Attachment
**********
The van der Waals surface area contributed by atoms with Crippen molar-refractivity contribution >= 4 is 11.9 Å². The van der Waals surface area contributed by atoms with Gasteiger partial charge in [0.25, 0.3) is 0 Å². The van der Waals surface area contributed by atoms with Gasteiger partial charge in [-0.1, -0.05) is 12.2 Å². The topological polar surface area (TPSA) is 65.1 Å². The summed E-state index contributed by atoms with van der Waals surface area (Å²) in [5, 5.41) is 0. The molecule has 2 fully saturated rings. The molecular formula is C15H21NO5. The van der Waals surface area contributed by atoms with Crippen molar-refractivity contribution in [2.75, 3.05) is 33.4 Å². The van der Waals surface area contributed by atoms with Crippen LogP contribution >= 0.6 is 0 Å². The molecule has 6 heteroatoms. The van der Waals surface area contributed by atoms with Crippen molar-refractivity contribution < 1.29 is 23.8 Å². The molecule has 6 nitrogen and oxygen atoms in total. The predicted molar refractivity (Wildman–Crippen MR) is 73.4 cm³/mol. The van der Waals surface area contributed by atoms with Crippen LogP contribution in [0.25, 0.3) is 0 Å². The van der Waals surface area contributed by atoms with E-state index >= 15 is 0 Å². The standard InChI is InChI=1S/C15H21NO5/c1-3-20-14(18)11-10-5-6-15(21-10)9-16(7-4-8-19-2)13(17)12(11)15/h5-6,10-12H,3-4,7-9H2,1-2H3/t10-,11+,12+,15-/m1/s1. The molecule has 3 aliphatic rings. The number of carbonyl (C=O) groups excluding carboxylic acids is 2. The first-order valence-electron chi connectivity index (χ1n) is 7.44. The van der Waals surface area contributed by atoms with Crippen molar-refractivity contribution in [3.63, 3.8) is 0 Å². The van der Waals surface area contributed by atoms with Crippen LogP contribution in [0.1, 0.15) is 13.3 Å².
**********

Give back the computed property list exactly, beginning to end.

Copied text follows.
The van der Waals surface area contributed by atoms with Crippen molar-refractivity contribution >= 4 is 11.9 Å². The van der Waals surface area contributed by atoms with Gasteiger partial charge in [0.25, 0.3) is 0 Å². The van der Waals surface area contributed by atoms with Gasteiger partial charge in [-0.1, -0.05) is 12.2 Å². The topological polar surface area (TPSA) is 65.1 Å². The summed E-state index contributed by atoms with van der Waals surface area (Å²) in [5, 5.41) is 0. The molecule has 2 fully saturated rings. The molecular formula is C15H21NO5. The van der Waals surface area contributed by atoms with Crippen molar-refractivity contribution in [2.75, 3.05) is 33.4 Å². The van der Waals surface area contributed by atoms with Crippen LogP contribution >= 0.6 is 0 Å². The molecule has 6 heteroatoms. The van der Waals surface area contributed by atoms with Crippen molar-refractivity contribution < 1.29 is 23.8 Å². The molecule has 6 nitrogen and oxygen atoms in total. The predicted molar refractivity (Wildman–Crippen MR) is 73.4 cm³/mol. The van der Waals surface area contributed by atoms with Crippen LogP contribution in [0.25, 0.3) is 0 Å². The van der Waals surface area contributed by atoms with E-state index >= 15 is 0 Å². The standard InChI is InChI=1S/C15H21NO5/c1-3-20-14(18)11-10-5-6-15(21-10)9-16(7-4-8-19-2)13(17)12(11)15/h5-6,10-12H,3-4,7-9H2,1-2H3/t10-,11+,12+,15-/m1/s1. The molecule has 3 aliphatic rings. The number of carbonyl (C=O) groups excluding carboxylic acids is 2. The first-order valence-electron chi connectivity index (χ1n) is 7.44. The van der Waals surface area contributed by atoms with Crippen molar-refractivity contribution in [3.63, 3.8) is 0 Å². The van der Waals surface area contributed by atoms with Crippen LogP contribution in [0.1, 0.15) is 13.3 Å².